The consumer-goods company has paid dividends for 126 consecutive years and has increased its dividend for 60 years straight. In the past 30 years, P&G has kicked its rate of dividend increases into high gear by increasing its per-share payout by 9.8% per year through fiscal 2016, a rate much higher than overall inflation during this timeframe. Currently the company trades at a yield of 3.2%, 70 basis points higher than a current 30-year U.S. Treasury bond.
There's a belief among many investors that a "boring" company like P&G will disappoint as valuations are currently stretched among dividend-paying stocks. Additionally, the company's core products (Tide, Pampers, and Charmin) are in the uninspiring fast-moving-consumer-goods space.
However, the company has averaged an annual total return of 7.8% over the last 15 years, a full percentage point better than the greater S&P during this period. On a one-year basis, P&G has doubled the index by increasing 12.7%, versus 6%. Still, the company trades at a lower price-to-earnings valuation than the overall S&P index.
Shares recently popped on a positive first-quarter report in which the company beat both EPS and revenue estimates while maintaining full-year sales guidance. Procter & Gamble may be considered boring, but its stable of billion-dollar brands should allow the company to continue to pay and raise dividend payments to investors for years to come.
Things are looking up for this large-cap drugmaker
George Budwell: Merck & Co. (MRK -0.58%) is arguably one of most compelling Big Pharma to stocks to own right now because of Keytruda's recent approval as a treatment for front-line metastatic non-small-cell lung cancer (NSCLC). The bottom line is that this single indication has the potential to add around $2.5 billion to Keytruda's annual sales at peak. Moreover, industry experts believe that oncologists will quickly adopt Keytruda as a first-line NSCLC treatment, especially after its main rival, Opdivo, flamed out in late-stage testing for this same indication.
That's certainly welcome news for shareholders, especially since Merck's 12-month trailing payout ratio currently stands at a worrisome 100.55%. In other words, Merck's slightly above-average yield for a major drugmaker of approximately 3% should now be safe. Perhaps most importantly, though, Keytruda's breakthrough for this high-value indication should act as a magnet for large institutional investors moving forward, helping to drive its share price higher. Wall Street, after all, places a high premium on franchise-level cancer drugs, and Keytruda is undoubtedly on its way toward becoming a top-selling oncology product in the near future.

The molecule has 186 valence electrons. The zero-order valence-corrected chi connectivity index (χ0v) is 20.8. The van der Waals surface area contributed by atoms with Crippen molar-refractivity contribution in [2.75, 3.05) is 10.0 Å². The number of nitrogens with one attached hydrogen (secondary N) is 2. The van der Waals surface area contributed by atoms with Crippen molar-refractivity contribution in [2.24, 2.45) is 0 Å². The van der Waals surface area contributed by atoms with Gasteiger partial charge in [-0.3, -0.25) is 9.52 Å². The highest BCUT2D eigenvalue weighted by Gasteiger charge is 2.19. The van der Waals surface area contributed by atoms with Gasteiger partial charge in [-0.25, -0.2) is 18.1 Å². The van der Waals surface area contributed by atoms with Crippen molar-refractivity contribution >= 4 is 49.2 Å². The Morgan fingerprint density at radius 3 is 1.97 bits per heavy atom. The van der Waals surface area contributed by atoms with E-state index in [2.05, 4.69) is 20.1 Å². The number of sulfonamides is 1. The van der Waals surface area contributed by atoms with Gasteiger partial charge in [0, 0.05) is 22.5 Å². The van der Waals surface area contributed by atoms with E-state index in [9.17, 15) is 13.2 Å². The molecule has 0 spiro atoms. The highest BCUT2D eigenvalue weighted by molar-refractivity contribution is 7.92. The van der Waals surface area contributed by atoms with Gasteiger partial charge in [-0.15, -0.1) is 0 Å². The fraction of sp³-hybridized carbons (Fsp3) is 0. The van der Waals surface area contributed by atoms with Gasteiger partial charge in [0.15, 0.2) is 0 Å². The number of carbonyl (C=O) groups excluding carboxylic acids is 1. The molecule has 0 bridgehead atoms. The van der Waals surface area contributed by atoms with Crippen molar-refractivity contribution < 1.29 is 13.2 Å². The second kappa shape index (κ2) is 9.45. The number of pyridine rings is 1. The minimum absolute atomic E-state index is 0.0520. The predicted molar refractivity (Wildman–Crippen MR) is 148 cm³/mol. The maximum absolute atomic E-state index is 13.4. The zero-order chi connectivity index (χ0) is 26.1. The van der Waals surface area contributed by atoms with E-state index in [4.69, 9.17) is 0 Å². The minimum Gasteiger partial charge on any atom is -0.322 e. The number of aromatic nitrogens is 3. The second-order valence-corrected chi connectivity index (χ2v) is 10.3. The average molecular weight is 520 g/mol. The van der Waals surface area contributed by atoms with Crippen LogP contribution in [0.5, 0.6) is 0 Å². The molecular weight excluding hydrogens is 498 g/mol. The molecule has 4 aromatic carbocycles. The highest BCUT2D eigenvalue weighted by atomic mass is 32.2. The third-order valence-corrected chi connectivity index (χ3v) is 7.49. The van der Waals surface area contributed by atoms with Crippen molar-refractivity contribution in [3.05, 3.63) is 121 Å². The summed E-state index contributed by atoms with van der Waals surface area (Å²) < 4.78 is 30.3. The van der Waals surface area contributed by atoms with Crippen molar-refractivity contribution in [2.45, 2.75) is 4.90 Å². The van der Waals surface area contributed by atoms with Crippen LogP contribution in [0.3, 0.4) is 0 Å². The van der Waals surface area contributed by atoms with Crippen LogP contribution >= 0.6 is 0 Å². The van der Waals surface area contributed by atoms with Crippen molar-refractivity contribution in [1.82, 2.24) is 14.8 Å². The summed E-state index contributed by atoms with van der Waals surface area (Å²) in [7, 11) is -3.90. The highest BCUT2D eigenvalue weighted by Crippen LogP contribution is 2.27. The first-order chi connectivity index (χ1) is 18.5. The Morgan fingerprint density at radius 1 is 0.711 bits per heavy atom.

Growth and yield? Sign me up
Brian Feroldi: It's rare to find a company that offers up a yield of nearly 4.5% that's also poised for long-term growth, but that's exact what Brookfield Infrastructure Partners (BIP -1.07%) offers investors today.
This company is a publicly traded limited partnership that owns and operates infrastructure assets all around the world. Currently, the company owns electrical transmission lines, ports, toll roads, pipelines, rail lines, and more.
What do all of these assets have in common? They are all one of a kind, are irreplaceable, and require huge amounts of capital to build. That means the company doesn't really have to worry about having a competitor set up shop right next door, which helps make its financial statements highly predictable. In fact, over 90% of its revenue either comes from regulated industries or operates under long-term contracts.
Brookfield's stability allows its management team to pass along an ever-growing stream of profits back to investors. Since 2009, the company's distribution has grown by 12% annually, and there are plenty of reasons to expect another payout bump next year.
While there are potential tax ramifications that need to be considered before buying shares, I think this is a great stock for income-focused investors to consider buying today.